This is her wonderful story, as told by Nic Harding:

    ‘My wife and I have known this amazing woman for almost 40 years.

    She was with us in Bristol. She didn’t have the most easy upbringing and she had some mental health issues. She had alcohol issues, but she came to God and she found a new life in him. 

    But she continued to struggle with many of these issues over the years. She eventually got married and had three fabulous children, but life wasn’t easy for her and those issues continued to cause her problems. 

    Eventually the marriage broke up. 

    She went through a painful divorce and one of the things she’d always wanted to do in the years previously, was to be a teacher. She had tried to get qualified on more than one occasion, but all the stuff that was going on just prevented her from being able to do that. 

    But after the divorce she thought; ‘okay, well I’m a bit free and now less responsibility so let’s have another go.’ 

    And she actually got qualified as a teacher and I just looked at her life and I think, wow, you had so much courage to keep going. She never lost sight of God in it through all the ups and downs through all the the struggles with alcohol and family issues. 

    She never lost sight of her faith – she is a woman of courage.

    Her story may sound fairly simple, but she kept going through years of struggle and ended up as a teacher, in a position of leadership.

    She went on to get a job in a CofE primary school. She became a class teacher in a shared class. But within a few years, she had some real opposition in the school. 

    One particular parent helper made a false accusation against her. They’d heard a child screaming and they’d assume that our friend was doing something she shouldn’t be doing, which was entirely not the case. But that false accusation, led to months and months of misery for her. 

    She was suspended for a total of six months. And one of the things you told me when I was discussing a story with her was that if it wasn’t for the fact that God had spoken to her before all this happened, she would have really struggled.

    It reminded me just how important it is that we are listening to God’s word for our lives. Not only because it’s a source of nourishment for us, it can really prepare us for the enemy’s attacks. 

    And you know, the enemy really came at her strong and hard to try and knock her. I think he could see her potential in this school and was trying to knock her off course. She had this scripture from revelation chapter three. It was about the church in Philadelphia. The little phrase  

    ‘I know you have little power and yet you kept my word and not denied my name’  

    The passage goes on to say that people will learn that I have loved you because you’ve kept my word about patient endurance.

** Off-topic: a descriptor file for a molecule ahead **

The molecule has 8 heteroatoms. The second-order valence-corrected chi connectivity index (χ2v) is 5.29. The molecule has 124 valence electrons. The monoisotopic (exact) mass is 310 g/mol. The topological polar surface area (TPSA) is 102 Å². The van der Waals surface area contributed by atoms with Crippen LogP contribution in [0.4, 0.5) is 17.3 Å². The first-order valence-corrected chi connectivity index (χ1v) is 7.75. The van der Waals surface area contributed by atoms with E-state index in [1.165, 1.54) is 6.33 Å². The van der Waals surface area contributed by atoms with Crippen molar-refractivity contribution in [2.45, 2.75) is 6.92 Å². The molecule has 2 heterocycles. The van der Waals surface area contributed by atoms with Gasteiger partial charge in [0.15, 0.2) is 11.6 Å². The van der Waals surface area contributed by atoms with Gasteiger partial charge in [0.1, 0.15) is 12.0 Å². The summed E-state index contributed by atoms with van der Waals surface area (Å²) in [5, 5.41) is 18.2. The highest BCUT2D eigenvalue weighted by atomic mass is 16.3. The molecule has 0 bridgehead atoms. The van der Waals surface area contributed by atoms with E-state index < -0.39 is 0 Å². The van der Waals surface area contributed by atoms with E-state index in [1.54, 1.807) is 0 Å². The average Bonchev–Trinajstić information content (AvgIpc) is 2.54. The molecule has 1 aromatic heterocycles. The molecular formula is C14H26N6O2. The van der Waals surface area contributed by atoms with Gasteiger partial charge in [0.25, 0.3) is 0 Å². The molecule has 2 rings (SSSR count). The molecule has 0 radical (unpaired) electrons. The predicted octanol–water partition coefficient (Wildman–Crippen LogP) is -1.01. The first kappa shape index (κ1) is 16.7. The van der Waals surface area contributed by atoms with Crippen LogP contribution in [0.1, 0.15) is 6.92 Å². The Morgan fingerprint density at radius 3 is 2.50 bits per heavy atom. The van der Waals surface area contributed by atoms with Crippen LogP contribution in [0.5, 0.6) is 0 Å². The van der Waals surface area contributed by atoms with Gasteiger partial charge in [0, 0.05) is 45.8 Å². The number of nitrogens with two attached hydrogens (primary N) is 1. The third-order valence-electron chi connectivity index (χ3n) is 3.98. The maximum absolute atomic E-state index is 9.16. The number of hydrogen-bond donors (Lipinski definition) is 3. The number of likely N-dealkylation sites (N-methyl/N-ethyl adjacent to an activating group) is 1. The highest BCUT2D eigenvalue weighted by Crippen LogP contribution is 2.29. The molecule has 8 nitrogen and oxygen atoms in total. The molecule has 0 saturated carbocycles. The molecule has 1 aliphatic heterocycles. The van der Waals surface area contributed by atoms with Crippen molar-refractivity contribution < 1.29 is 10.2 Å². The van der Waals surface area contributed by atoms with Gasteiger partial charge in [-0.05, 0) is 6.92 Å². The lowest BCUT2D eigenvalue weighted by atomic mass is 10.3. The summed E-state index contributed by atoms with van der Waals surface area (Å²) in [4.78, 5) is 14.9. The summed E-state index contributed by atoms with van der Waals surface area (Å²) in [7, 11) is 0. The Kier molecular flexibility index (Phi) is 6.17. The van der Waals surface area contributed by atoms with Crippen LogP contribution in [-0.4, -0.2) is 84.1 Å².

And this was probably a key phrase for her where it says, and ‘I will keep you from the hour of trial that is coming’. 

    What she didn’t realise at the time, what the significance of what this was. 

    But very soon after that she went into this six months of suspension where she had no idea whether her job would be kept, whether she’d be sacked. But that word just kept her going, that God was going to hold it, even though she had little faith, little power, just a small amount. It was enough that got her. That’s enough to keep you going in the most difficult circumstances. And so she went through that six months and during that time she got to volunteer in a charity shop that was run by Christians. 

    She’s always been amazing at sharing our faith with people, so as the customers came into the shop, she never held back, she never felt sorry for herself. She thought, well, I’m here now. I can make the most of this opportunity. Every day was a courageous decision for her to step into her calling her gifts and the opportunities that God was giving him. 

    After six months, they eventually completely exonerated her, found no basis to bring any disciplinary proceedings and she was given her job back. 

    The thing is that that parent helper eventually became a member of staff at that school. So you can imagine that my friend had to really work through issues of forgiveness and sometimes forgiveness is costly, isn’t it? It’s it requires courage to forgive and you know, sometimes we think courage is all about the big exploits, but just it’s those little everyday choices where we, which takes courage to do the right thing.”

    This story of Nic’s friend, highlights when we respond with courage, it can have a kingdom impact.  

    Every day we can choose to make courageous decisions. to step into our callings in our gifts, into the place that God sends us to have influence for the kingdom of God.

  7. It’s all happening in Blacon!

    As part of the Kairos Connexion network, we have missional communities spread across the UK. Every month, we aim to share a story from one of our network churches.

    It’s wonderful to hear what is going on around the country!

    This month’s story comes from Blacon near Chester. They have two missional communities and a thriving kids club being run by the team there.

    They recently multiplied Blacon central into two missional communities. Here is a quick update from one of their leaders, Ed Green.

    ‘Here in Blacon, we have two thriving missional communities.

    In the original ‘Blacon Central’ missional community, we are currently reshaping what we are doing specifically focussed around the children and families who attend Shout Kids Club. The children are mostly from the school where our own children attend.

    Shout kids club, is run by one of the core team. She runs a team in partnership with another church and it’s going really well!  It has grown to over 30 children and right now we feel that we wanted to connect more with the families. Some of them we already know well and have good connections through school.

    With this in mind, we recently invited families to come to our house for lunch and to hear from their kids about what they have been learning about Jesus, it was a bit of a squeeze – but we had a great time!